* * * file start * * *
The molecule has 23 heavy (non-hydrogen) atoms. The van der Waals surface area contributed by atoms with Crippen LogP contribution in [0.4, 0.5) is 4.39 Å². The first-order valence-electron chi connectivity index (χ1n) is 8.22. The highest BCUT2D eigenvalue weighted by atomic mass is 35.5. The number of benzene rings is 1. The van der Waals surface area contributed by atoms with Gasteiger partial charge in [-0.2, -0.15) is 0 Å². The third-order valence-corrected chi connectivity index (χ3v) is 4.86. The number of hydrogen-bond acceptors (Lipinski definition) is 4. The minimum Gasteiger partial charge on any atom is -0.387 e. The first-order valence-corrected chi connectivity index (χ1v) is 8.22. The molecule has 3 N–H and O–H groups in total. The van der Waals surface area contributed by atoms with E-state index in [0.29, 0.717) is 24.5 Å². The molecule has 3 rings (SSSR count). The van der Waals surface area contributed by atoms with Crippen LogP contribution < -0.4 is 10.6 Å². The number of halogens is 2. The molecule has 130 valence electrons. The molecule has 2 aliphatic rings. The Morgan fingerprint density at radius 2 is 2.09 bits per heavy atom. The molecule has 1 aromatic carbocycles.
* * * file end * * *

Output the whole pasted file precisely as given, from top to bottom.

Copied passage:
The molecule has 23 heavy (non-hydrogen) atoms. The van der Waals surface area contributed by atoms with Crippen LogP contribution in [0.4, 0.5) is 4.39 Å². The first-order valence-electron chi connectivity index (χ1n) is 8.22. The highest BCUT2D eigenvalue weighted by atomic mass is 35.5. The number of benzene rings is 1. The van der Waals surface area contributed by atoms with Gasteiger partial charge in [-0.2, -0.15) is 0 Å². The third-order valence-corrected chi connectivity index (χ3v) is 4.86. The number of hydrogen-bond acceptors (Lipinski definition) is 4. The minimum Gasteiger partial charge on any atom is -0.387 e. The first-order valence-corrected chi connectivity index (χ1v) is 8.22. The molecule has 3 N–H and O–H groups in total. The van der Waals surface area contributed by atoms with E-state index in [0.29, 0.717) is 24.5 Å². The molecule has 3 rings (SSSR count). The van der Waals surface area contributed by atoms with Crippen LogP contribution < -0.4 is 10.6 Å². The number of halogens is 2. The molecule has 130 valence electrons. The molecule has 2 aliphatic rings. The Morgan fingerprint density at radius 2 is 2.09 bits per heavy atom. The molecule has 1 aromatic carbocycles.